ROCHESTER, Minn. — May 4, 2012. Mayo Clinic and University of Oregon researchers have confirmed that a genetic factor called a repeating trinucleotide is a strong predictor of an individual's risk of developing the eye condition Fuchs' dystrophy. The findings were being presented today at the annual conference of the Association for Research in Vision and Ophthalmology in Orlando, Fla.
Fuchs' dystrophy is an eye condition that occurs when the cells at the back of the cornea deteriorate, causing fluid buildup resulting in swelling and cloudy vision. Fuchs' can be inherited. Until recently, the cause for most cases was unknown, but Mayo researchers showed a variation in the gene for transcription factor 4 (TCF4) was a major cause of Fuchs'.
The findings are based on an initial genome-wide association study that revealed a link between Fuchs' dystrophy and the TCF4 gene. Mayo researchers further defined the association with Fuchs' to be due to unusually long segments of repeated DNA nucleotides in the gene. In this case, three nucleotide residues (aka trinucleotide) repeat more than 40 times, some as high as several thousand repeats.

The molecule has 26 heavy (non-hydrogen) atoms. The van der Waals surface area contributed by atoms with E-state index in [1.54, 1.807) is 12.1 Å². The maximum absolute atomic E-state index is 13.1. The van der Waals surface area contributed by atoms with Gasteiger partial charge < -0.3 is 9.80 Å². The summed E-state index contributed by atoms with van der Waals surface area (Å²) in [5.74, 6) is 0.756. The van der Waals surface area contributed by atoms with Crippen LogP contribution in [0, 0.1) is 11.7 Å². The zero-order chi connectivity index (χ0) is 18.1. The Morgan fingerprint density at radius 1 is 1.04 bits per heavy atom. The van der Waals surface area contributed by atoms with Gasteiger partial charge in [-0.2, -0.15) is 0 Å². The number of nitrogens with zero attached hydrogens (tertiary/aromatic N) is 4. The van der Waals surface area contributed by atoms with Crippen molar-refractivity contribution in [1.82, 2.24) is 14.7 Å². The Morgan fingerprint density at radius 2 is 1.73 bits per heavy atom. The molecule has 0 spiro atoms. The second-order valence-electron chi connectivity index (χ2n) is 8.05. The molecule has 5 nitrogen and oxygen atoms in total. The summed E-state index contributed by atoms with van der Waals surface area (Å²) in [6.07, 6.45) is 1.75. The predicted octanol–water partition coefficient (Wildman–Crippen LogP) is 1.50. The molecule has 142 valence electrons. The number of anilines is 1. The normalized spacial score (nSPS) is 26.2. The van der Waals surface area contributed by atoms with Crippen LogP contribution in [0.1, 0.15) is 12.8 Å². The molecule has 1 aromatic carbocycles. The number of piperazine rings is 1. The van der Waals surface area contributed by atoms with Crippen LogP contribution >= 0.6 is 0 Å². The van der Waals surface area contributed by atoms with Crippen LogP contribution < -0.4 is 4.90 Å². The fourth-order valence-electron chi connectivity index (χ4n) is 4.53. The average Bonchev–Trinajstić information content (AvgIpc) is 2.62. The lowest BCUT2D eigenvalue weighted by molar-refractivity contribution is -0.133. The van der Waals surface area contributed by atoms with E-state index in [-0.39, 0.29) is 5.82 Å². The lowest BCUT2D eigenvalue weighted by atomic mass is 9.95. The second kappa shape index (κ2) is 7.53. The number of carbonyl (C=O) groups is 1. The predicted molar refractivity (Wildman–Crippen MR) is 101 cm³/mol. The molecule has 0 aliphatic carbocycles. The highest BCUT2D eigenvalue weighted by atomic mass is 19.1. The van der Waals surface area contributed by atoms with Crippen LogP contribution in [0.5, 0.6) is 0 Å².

"Those long repeats of trinucleotides cause havoc, impacting the coding of the TCF4 protein," says lead researcher Keith Baratz, M.D., a Mayo Clinic ophthalmologist who will present at the conference. Characteristics of trinucleotide repeat diseases include later onset of the condition and progressive degeneration.
The study showed that a particular repeating trinucleotide, TGC in the TCF4 gene, is a strong predictor of disease. Researchers say that while Fuchs' dystrophy has other causes, TCF4 repeat expansion is a major cause of the condition in the patients in the Mayo study, accounting for about three-quarters of cases.
Mayo ophthalmologists will be involved in 24 presentations at the conference, which will include research findings on predictors of surgery in children with exotropia (outward eye deviation); symptoms of diplopia (double vision), and a new PC-based vision-screening test for children.
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